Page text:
|A Window in Arles (M.A. Reilly, 2016)|
Now that I am home from France, I feel a bit off centered, out of balance. There's no drama associated with this feeling, no spectacular happening, or even something unusual I could point to that would explain the feeling. And isn't that at the center of balance and not? There's little explanation, save what it is. For there's just this nagging understanding that my life doesn't feel quite right.
Years ago, Rob introduced me to Godfrey Reggio's 1982 film, Koyaanisqatsi: Life Out of Balance. The word, Koyaanisqatsi, is from the Hopi language and it means unbalanced life. And though the film artfully presents the imbalances among humans, the environment, and the impact of technologies--the unbalance I feel is of a more intimate nature and yet is nonetheless unsteady. Things in my life aren't smooth. Living takes more energy than I recall needing in former years. Losing Rob means shifting from understanding our life to making my life. Nostalgia is an easy place to hide, even though remembering feels as bad as it does good.
Next month marks the one year anniversary when Rob and I found out that he had cancer. The shock of that diagnosis remains with me for neither of us imagined that the pain he had was a sign he had cancer. He had just a sharp pain across his lower right chest for a few weeks. He had no weight loss, no fatigue, no weakness, no dizziness, no other pains. He was only 60 and aches and pains came along with growing a bit older. For the most part, he was himself with the exception of the nagging pain. He thought he pulled a muscle exercising and I agreed. We even laughed about our new exercise program and getting older. Who could ever imagine that just a few months later he would no longer be able to walk and 6 weeks beyond that we would learn he was dying? Such scale defies comprehension.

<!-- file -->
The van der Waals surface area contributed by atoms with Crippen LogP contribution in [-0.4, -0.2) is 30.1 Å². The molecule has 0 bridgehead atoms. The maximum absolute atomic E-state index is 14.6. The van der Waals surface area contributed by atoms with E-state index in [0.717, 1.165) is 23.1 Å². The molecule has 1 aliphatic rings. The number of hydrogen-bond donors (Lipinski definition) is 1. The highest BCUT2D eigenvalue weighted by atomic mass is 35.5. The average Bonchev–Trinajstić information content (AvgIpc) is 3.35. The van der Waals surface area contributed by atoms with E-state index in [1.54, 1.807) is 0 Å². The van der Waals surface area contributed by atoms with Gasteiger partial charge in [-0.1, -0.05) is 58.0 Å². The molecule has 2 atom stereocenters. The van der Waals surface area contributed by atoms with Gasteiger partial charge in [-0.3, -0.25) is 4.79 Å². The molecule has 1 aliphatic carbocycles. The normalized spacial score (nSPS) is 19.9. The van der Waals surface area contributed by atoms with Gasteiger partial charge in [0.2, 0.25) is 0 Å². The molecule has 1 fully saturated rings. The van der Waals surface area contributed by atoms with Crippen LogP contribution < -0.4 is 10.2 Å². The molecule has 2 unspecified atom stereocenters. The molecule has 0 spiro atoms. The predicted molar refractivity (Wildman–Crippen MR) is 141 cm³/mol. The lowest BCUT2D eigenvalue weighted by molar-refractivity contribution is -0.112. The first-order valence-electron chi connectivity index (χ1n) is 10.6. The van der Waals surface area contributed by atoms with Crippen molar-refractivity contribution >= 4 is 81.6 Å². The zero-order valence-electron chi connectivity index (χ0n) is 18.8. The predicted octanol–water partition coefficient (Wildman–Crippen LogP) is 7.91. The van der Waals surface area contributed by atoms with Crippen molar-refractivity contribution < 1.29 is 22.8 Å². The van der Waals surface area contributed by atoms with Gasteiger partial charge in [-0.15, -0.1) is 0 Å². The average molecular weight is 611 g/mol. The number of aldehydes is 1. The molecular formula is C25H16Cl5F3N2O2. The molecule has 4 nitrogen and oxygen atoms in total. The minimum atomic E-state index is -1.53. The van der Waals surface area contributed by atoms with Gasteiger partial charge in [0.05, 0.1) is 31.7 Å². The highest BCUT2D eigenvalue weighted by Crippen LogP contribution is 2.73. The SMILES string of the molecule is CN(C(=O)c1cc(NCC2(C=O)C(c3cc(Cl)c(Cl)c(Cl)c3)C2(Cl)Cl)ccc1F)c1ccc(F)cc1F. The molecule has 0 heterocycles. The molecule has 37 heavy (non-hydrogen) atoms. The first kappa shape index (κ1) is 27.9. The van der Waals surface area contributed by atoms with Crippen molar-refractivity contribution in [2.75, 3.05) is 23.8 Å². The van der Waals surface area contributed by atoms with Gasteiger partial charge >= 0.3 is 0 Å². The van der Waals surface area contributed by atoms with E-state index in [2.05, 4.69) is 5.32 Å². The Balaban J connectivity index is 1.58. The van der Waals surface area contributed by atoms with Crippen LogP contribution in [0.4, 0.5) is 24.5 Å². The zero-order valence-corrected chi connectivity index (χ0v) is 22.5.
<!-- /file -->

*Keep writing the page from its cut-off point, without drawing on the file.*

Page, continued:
|Rob walking down 120th Street in Manhattan|
August 20th looms before me. Now I can still look back and recall Rob before the diagnosis. I see that loopy walk of his, a Brooklyn strut when I think of my husband. I see him carrying two cups of coffee to the table where I am waiting with our newspapers open on a July morning not unlike this one. Heat rising throughout the day. I see him 15 years earlier bounding down 120th Street coming from class towards me as I lift my camera and capture the moment, Devon playing beside me. I recall our life when we had no thoughts of dying. Some days I reread our calendar from last year to remember the ordinary ways we were living. Here's an appointment for a haircut. Here's a few days blocked off for when Devon's friends planned to visit. Such ordinary happenings. I can see that there's a reminder to me to call an inn in Maine we had stayed at for close to 30 years to plan a late summer holiday. It's a call I didn't make for we learned the same week that Rob was ill and needed attention.